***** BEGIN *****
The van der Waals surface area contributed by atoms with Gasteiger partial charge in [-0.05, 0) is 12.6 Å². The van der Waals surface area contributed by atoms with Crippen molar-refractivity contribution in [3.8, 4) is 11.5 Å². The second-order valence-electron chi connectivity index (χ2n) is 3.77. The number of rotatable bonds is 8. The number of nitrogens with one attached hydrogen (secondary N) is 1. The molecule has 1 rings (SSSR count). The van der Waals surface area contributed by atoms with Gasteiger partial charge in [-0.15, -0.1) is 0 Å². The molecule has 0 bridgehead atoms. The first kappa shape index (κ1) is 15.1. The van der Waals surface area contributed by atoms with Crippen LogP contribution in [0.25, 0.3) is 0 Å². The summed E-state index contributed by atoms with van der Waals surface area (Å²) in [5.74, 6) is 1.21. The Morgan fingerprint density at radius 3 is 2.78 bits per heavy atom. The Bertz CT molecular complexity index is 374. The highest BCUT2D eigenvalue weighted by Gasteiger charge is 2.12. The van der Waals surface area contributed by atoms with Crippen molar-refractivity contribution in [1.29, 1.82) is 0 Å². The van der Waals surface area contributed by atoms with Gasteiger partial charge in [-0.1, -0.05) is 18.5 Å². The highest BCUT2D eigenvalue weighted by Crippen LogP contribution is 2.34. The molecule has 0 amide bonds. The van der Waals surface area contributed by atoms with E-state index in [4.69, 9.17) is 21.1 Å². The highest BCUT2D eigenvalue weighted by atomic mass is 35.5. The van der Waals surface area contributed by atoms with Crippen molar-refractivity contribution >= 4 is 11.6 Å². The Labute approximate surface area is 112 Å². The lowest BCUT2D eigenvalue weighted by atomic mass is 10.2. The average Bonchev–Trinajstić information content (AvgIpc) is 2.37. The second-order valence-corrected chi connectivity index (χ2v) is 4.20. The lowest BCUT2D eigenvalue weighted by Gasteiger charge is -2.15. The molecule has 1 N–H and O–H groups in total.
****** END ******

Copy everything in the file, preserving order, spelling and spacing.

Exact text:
The van der Waals surface area contributed by atoms with Gasteiger partial charge in [-0.05, 0) is 12.6 Å². The van der Waals surface area contributed by atoms with Crippen molar-refractivity contribution in [3.8, 4) is 11.5 Å². The second-order valence-electron chi connectivity index (χ2n) is 3.77. The number of rotatable bonds is 8. The number of nitrogens with one attached hydrogen (secondary N) is 1. The molecule has 1 rings (SSSR count). The van der Waals surface area contributed by atoms with Gasteiger partial charge in [-0.15, -0.1) is 0 Å². The molecule has 0 bridgehead atoms. The first kappa shape index (κ1) is 15.1. The van der Waals surface area contributed by atoms with Crippen LogP contribution in [0.25, 0.3) is 0 Å². The summed E-state index contributed by atoms with van der Waals surface area (Å²) in [5.74, 6) is 1.21. The Morgan fingerprint density at radius 3 is 2.78 bits per heavy atom. The Bertz CT molecular complexity index is 374. The highest BCUT2D eigenvalue weighted by Gasteiger charge is 2.12. The van der Waals surface area contributed by atoms with Crippen molar-refractivity contribution in [1.29, 1.82) is 0 Å². The van der Waals surface area contributed by atoms with Gasteiger partial charge in [-0.1, -0.05) is 18.5 Å². The highest BCUT2D eigenvalue weighted by Crippen LogP contribution is 2.34. The molecule has 0 amide bonds. The van der Waals surface area contributed by atoms with E-state index in [4.69, 9.17) is 21.1 Å². The highest BCUT2D eigenvalue weighted by atomic mass is 35.5. The van der Waals surface area contributed by atoms with Crippen molar-refractivity contribution >= 4 is 11.6 Å². The Labute approximate surface area is 112 Å². The lowest BCUT2D eigenvalue weighted by atomic mass is 10.2. The average Bonchev–Trinajstić information content (AvgIpc) is 2.37. The second-order valence-corrected chi connectivity index (χ2v) is 4.20. The lowest BCUT2D eigenvalue weighted by Gasteiger charge is -2.15. The molecule has 1 N–H and O–H groups in total.